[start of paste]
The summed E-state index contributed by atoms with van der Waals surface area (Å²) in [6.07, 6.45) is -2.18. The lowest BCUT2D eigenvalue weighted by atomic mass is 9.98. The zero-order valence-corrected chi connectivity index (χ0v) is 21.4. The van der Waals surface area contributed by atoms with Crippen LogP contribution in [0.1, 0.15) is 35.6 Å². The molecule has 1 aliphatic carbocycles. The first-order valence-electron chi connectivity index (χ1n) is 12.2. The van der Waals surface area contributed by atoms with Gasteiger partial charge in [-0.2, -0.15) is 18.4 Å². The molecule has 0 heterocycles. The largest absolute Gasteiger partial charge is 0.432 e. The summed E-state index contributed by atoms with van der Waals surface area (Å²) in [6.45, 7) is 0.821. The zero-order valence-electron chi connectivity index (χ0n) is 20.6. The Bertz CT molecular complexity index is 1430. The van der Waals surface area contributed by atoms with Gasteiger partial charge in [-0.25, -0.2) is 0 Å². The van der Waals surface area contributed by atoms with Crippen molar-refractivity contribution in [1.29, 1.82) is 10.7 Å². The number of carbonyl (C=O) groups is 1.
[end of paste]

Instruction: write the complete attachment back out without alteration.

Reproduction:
The summed E-state index contributed by atoms with van der Waals surface area (Å²) in [6.07, 6.45) is -2.18. The lowest BCUT2D eigenvalue weighted by atomic mass is 9.98. The zero-order valence-corrected chi connectivity index (χ0v) is 21.4. The van der Waals surface area contributed by atoms with Crippen LogP contribution in [0.1, 0.15) is 35.6 Å². The molecule has 1 aliphatic carbocycles. The first-order valence-electron chi connectivity index (χ1n) is 12.2. The van der Waals surface area contributed by atoms with Gasteiger partial charge in [-0.2, -0.15) is 18.4 Å². The molecule has 0 heterocycles. The largest absolute Gasteiger partial charge is 0.432 e. The summed E-state index contributed by atoms with van der Waals surface area (Å²) in [6.45, 7) is 0.821. The zero-order valence-electron chi connectivity index (χ0n) is 20.6. The Bertz CT molecular complexity index is 1430. The van der Waals surface area contributed by atoms with Gasteiger partial charge in [-0.25, -0.2) is 0 Å². The van der Waals surface area contributed by atoms with Crippen molar-refractivity contribution in [1.29, 1.82) is 10.7 Å². The number of carbonyl (C=O) groups is 1.